Eric Aldrich is a part-time outdoors writer, bass fisherman and a member of Humminbird’s, SPRO, Gamakatsu, Tru Tungsten and Hammond’s Fishing Center Pro Staff. Reports are based on personal experience and permission from a close network of friends. If you would like to email him please do so at firstname.lastname@example.org. Remember to take a kid fishing!
Lake Lanier temperatures are in the mid to upper 80’s and the lake level has dropped slightly to 1.064.8 feet, which is a little more than six-feet below a full pool of 1,071 feet. Lake Lanier is clear on main lake and slightly stained in the creeks.
The main lake and creeks are mostly clear and the Chattahoochee River is clear. Check generation schedules before heading out to the river at 770-945-1466
Bass fishing is a little slower this past week. This has been a cooler than normal summer and water temperatures are also down a bit. The lower temperatures have resulted in more schooling activity than normal during what are regularly the dog days of summer.
Even with that, the bass are locked into a summer pattern and are still staying deep for the most part.
There is still some sporadic surface activity during the day so keep a topwater plug or swim bait tied on.
Sinking swim baits have been more productive then the floating models. Use a fast sink SPRO 4" BBZ1 Shad or Sebile Magic Swimmer in blueback pattern to entice a big fish to hit during the active feeding periods.
Drop shots, Texas and Carolina rigged worms have been working best most of the day but you may need to find the productive off shore areas to increase your odds.
This type of fishing is a challenge, but using quality electronics and taking time to find these lesser-fished areas will pay off.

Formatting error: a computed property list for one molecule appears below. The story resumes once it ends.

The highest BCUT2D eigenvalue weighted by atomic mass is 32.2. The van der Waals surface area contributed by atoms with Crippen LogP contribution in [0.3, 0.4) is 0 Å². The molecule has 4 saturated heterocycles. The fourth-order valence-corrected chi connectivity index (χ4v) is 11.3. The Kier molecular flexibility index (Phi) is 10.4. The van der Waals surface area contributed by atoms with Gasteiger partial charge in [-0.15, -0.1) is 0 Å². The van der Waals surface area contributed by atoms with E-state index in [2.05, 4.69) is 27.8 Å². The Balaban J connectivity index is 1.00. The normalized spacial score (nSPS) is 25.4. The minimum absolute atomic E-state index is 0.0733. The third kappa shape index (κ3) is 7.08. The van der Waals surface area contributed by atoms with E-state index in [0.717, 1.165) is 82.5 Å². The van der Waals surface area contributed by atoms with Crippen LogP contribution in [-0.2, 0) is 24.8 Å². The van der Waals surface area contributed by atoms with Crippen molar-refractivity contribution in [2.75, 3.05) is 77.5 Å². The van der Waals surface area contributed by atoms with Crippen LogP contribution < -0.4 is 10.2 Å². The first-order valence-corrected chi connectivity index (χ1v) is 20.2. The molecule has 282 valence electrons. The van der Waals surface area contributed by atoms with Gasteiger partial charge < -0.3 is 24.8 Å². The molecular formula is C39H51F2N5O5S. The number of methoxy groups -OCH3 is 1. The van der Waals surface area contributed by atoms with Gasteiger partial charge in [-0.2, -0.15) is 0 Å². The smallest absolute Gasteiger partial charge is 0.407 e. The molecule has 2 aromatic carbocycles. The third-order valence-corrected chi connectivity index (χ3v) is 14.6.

Look for submerged lake humps and the far ends of the points for drop offs starting at 15-to 20-feet deep and keep an eye on your Humminbird fish finders and work that zone on down to 35-feet deep.
I use fluorocarbon line, tungsten sinkers and sharp Gamakatsu hooks to increase my hook up ratio on the deeper fish.
Spot tail minnows rigged on a drop shot or downline remain the surest way for anglers to catch deep summertime spotted bass on Lake Lanier.
Find the brush piles at 20-to 30-feet deep and you should catch bass along with other species of fish too.
Striper fishing remains very good if you can find and stay over the deeper schools of fish. Set your downlines right at or slightly above where the fish appear on your electronics.
The stripers should be anywhere from 40-feet deep on down to the bottom at this time of year.
These stripers stay healthy in summer by eating blueback herring that thrive in these deep cooler waters.
Rig your downlines with a 3-to 4-foot fluorocarbon leader to catch the fish that may become leader shy.
Fluorocarbon line is nearly invisible under water and it will help your odds. Use sharp Gamakatsu Hooks and lively bait blueback and make sure to switch out your bait regularly. Also try dropping your baits to the bottom and power reeling them up though the schools to entice a strike.
Trolling has been working OK and it’s a great way to locate the fish.
Lead core line set out from seven to nine colors with a large SPRO Buck Tail in a the Spearing Blue color should result in some decent strikes.
Troll these at around 2-3 miles an hour for your best results.
Keith Pace of Micro Spoons says that fishing for crappie has been tough.
He is using his electronics to find the timberlines and is downlining Micro Spoons tipped with a crappie or spot tail minnow at 20 feet.
You may need to work hard for this action. Early mornings have been best. The night bite is also tough.
There are plenty of trout to be caught below Buford Dam and also up in the mountains. The DNR has been able to keep these areas stock with plenty of healthy trout this year. Just about any method you prefer will catch trout this week but start out early in the mornings to find the best bite.
The brim and catfish are both still bitting well but here is another idea. Try fishing for North Georgia Redfish (also known as Carp).
Carp are a bunch of fun to catch and they pull hard. Take a can of corn. Throw about half of it as far out in the lake as possible then use the other half as bait. Carp are attracted to human activity on Lake Lanier so campgrounds and picnic areas will be good places to try.
Tie a small hook with a quarter-ounce sinker about a foot up the line and cast this out to where your chum is. Make sure to secure your rods because a carp will pull a fishing pole into the water.